The University of Massachusetts Amherst

Eric L. Bittman


Research areas are in chronobiology and neuroendocrinology.

Current Research
My research concerns biological rhythms and their role in physiological coordination. Neurological and physiological processes must be coordinated in time in order for normal function to be achieved, and health is compromised when underlying oscillators are misaligned. Not only does jet lag indicate how health and performance can deteriorate, but neurogenesis and learning are compromised while addictive processes and neurodegenerative changes are aggravated when circadian oscillators are compromised. My work investigates the operation of transcriptional-translational feedback loops that underlie circadian rhythms in both the central hypothalamic pacemaker and its subordinate oscillators, as well as the connectome that links them.

A master clock in the suprachiasmatic nucleus of the hypothalamus regulates the timing of a wide variety of functions elsewhere in the brain and in the peripheral organs. The molecular basis of the pacemaker is a transcriptional-translational feedback loop, and the expression of a handful of core clock genes determines the phase and period of circadian oscillations. We use immunocytochemical and molecular (hybridization) techniques to localize and quantify the expression of circadian clock as well as clock-controlled genes in the brain and peripheral organs. We are engaged in discovery of core clock components through mutational analysis, which is facilitated by the use of next generation sequencing and real-time luminescent reporting of circadian function in cell lines.

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Academic Background:

  • BA University of Pennsylvania, 1973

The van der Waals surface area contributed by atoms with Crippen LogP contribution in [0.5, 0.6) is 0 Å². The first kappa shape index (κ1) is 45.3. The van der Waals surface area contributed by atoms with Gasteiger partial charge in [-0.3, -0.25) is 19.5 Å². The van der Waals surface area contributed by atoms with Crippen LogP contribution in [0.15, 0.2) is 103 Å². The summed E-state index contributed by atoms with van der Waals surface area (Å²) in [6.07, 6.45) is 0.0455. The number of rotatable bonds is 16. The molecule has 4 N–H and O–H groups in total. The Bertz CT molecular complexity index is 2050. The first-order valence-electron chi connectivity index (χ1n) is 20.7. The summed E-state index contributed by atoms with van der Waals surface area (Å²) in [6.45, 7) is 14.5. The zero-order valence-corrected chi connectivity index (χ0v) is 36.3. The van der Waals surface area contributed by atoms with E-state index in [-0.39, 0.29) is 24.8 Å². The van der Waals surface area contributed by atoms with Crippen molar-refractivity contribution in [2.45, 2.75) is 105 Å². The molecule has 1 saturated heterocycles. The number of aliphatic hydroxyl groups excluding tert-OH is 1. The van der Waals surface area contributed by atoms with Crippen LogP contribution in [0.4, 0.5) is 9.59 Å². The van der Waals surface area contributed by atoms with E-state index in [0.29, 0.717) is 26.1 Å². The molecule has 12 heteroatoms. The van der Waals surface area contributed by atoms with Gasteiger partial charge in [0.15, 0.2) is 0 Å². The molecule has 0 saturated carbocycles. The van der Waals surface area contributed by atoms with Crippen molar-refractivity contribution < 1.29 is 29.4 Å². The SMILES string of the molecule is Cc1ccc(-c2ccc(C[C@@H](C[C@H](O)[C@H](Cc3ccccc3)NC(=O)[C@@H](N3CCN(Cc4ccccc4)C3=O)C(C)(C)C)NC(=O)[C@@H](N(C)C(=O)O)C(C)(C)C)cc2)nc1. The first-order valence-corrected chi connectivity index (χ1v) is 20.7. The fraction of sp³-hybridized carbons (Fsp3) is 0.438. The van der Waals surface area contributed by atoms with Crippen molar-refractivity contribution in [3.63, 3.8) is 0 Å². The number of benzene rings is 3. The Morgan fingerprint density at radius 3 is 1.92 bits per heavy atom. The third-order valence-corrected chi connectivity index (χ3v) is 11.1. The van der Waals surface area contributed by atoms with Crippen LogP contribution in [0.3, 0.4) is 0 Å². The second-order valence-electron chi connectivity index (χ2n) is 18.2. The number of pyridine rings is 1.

• PhD University of California, Berkeley, 1978
  • Postdoctoral Training: University of Michigan, Ann Arbor 1878-82
Bittman, E.L., 2019. Circadian function in multiple cell types is necessary for proper timing of the preovulatory LH surge. J. Biol. Rhythms, in press.
Manoogian ENC, Kumar A, Obed D, Bergan J, Bittman EL. 2018. Suprachiasmatic function in a circadian period mutant: Duper alters light-induced activation of vasoactive intestinal peptide cells and PERIOD1 immunostaining. Eur J Neurosci. 2018 Dec;48(11):3319-3334. doi: 10.1111/ejn.14214.
Manoogian, ENC, Leise, TL, and Bittman, EL, 2014. Phase restting in duper hamsters: Specificity to photic zeitgebers and circadian phase. J Biol Rhythms, in press.
Bittman, EL, 2014. Effects of the duper mutation on responses to light: Parametric and non-parametric responses, range of entrainment, and masking. J. Biol. Rhythms, 29:97-109. PMID:24682204
Mahoney CE, McKinley Brewer J, and Bittman, EL, 2013. Central control of circadian phase in arousal-promoting neurons. PLoS One 8(6):e67173. doi: 10.1371/journal.pone.0067173. PMID:2382622
Bittman EL, Kilduff TS, Kriegsfeld LJ, Szymusiak R, Toth LA, Turek FW. 2013. Animal care practices in experiments on biological rhythms and sleep: report of the joint task force of the society for research on biological rhythms and the sleep research society. J Am Assn Lab Anim Sci. 2013;52(4):437-43. PMID:23849440
Bittman, E.L., 2012. Does the Precision of a Biological Clock Depend upon Its Period? Effects of the Duper and tau Mutations in Syrian Hamsters. PLoS ONE 7(5): e36119. doi:10.1371/journal.pone.0036119. PMID:22615753
Monecke S, McKinley Brewer J, Krug S, and Bittman, EL, 2011. Duper: A mutation that shortens hamster circadian period. J. Biol. Rhythms 26:283-292. PMID21775287
Krug S, McKinley Brewer J, Bois AS, and Bittman, EL, 2011. Effects of the Duper mutation on circadian responses to light. J. Biol. Rhythms 26:293-304. PMID21775288
Mahoney, CB, Costello, MK, Brewer, D, Brewer, JM, Schwartz, WJ, and Bittman, EL, 2009. Lateralization of the pacemaker output: A test of neural control of peripheral oscillator phase. Amer J Physio Reg Integ Comp Physiol 299:R751-61. PMID: 20592176
Contact Info

Department of Biology
420G Morrill II South
North Pleasant Street
Amherst, MA 01003

(413) 545-4344